“There is a whole farm movement where guys are just maximizing the space they have to make their produce. As the awareness grows, hopefully, the fast food lines will also start considering the produce they use to make food. This will give more options,” he says.
A grey hatchback pulls into the driveway; we look on as a man unloads two bags from his boot and makes his way to the kitchen.
“We have built amazing relationships with the suppliers and farmers. The deeper you go, you can just see the networks of guys who are just hustling. There is value far beyond what we see in the shops,” he says.
Focused on delivering boxes in Johannesburg, the business has customers varying from the high-end to the health-conscious.
According to Meiring, high-end consumers are more accustomed to purchasing the bigger boxes because it is in line with their budget whereas health-conscious and dual-income families opt for more affordable options.
Grocery boxes range from R499 ($34) to R799 ($55) with various nutritional options.
Through his Munching Mongoose business model, he aims to create a difference.
“For us, where the real passion lies is being able to play our small part in getting families around the table. Getting people to reconnect with the food they eat. More importantly, it is to build relationships. It sounds silly, but if you ask anyone, some of their best memories are around the table,” he says.
Nudged by his love for family, relationships have become a core value he practices in the corporate space.
“Relationships are the business. Without them and without the people doing the hard graft and toiling, we wouldn’t have a business. I am not a farmer or artisan. Even down to the team; we built it slowly,” he says.
“The lucrative nature is based on who is behind the wheel and how you can run it as a business. The opportunities are big, and there is a big global mind-shift towards being more environmentally conscious, towards health and to understanding relationships and where your food comes from. There are a lot more people questioning and not just accepting what is given to them on the shelves. You can’t just greenwash.”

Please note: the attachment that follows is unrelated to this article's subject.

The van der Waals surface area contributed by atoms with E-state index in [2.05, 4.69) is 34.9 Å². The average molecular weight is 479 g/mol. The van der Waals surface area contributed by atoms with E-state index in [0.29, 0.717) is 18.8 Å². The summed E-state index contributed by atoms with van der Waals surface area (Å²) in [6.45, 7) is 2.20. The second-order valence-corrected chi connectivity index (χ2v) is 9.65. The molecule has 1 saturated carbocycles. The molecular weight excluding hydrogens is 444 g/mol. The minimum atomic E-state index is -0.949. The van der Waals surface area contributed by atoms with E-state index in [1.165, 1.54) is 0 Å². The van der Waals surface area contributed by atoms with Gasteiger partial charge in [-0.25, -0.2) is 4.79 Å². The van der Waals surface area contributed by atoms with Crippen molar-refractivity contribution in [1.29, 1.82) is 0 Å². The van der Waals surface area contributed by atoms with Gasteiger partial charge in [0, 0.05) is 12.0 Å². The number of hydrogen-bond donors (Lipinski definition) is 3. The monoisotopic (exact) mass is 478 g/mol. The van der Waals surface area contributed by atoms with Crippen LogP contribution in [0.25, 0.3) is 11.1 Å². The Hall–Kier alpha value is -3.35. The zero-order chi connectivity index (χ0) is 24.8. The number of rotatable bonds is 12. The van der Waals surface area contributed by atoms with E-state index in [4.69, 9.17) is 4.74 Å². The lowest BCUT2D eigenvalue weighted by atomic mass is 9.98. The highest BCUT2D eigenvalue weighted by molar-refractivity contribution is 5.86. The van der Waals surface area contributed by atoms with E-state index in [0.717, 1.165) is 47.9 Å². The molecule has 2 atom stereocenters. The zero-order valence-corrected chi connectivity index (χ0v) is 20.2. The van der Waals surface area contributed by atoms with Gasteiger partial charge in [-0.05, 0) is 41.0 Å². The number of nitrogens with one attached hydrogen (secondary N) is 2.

His subscription-based model is an experience different from grocery-shopping.
“Organic produce is still expensive. Small farmers have limited access to resources, and that goes to the economies of scale,” he says.
This results in higher costs to sell and purchase naturally-produced foods and so it’s expensive and inaccessible to the lower-income markets.
Although the organic food market mostly targets high-end consumers who have the means, every business should be open to trends in various markets.
Meiring argues that African markets differ from developed regions in the lack of infrastructure and access to support from local government.
“Digital adaptions for marketing and transactions between the consumer is a priority,” says Sigqibo Nonhonho, who manages the digital aspects of Munching Mongoose.
“There are a lot of systems that you have to come to grips with. Being able to understand the back-end of the website, what the customers will be seeing and the numbers (interactions) behind that.
“Having an IT background allowed me to understand that quicker. In IT, being organized is something that you to do, and in food, you have to do that too. In food, there is more freedom, you can be more creative and design your solutions,” Nonhonho says.
Gracious Nhloko, who has taken it upon herself to farm organic produce in her free time, administers the daily operations, and she says Wednesdays are her favorite day of the week because suppliers are moving in and out as they deliver the fresh produce.
“When different suppliers are bringing their fresh produce, just looking at those vegetables, sometimes, looking at the sizes of some of the produce is so amazing… It just brings me joy,” she says.
Meiring says that defining organic in South Africa is a grey area that has not been legislated properly.
At times, he has to cross-check that suppliers are being truthful.
The term ‘organic’ is often used in a broader sense and that is a complex issue that needs to be dealt with caution.
“In fact, often people have a negative perception when they see something marketed as organic because it is considered as someone just using [the label] organic,” he says.
Moving at a gradual pace towards expansion, for Meiring, ensures that quality and sustainability remain beneficial for all parties involved, and sometimes this means problem-solving is done on the spot.
“We are looking at other product lines. Adopting a model for corporate and office spaces and bringing in something for families… There are the meal kits for companies that are doing well globally but there are good examples in South Africa.
“I love the journey of starting people back in the kitchen, and we hope that we can evolve people’s mind-sets to get them to want the fresh produce. It is about expansion in a way that is, excusing the pun, organic,” he says.
“Being organic in the concrete jungle is a thing and it is growing… People are changing, and others are saying they don’t want to lawn anymore and will [instead] plant a vegetable garden.”
In due time, Meiring’s wooden crates will cross the oceans to New Zealand as promising global ventures are also under way.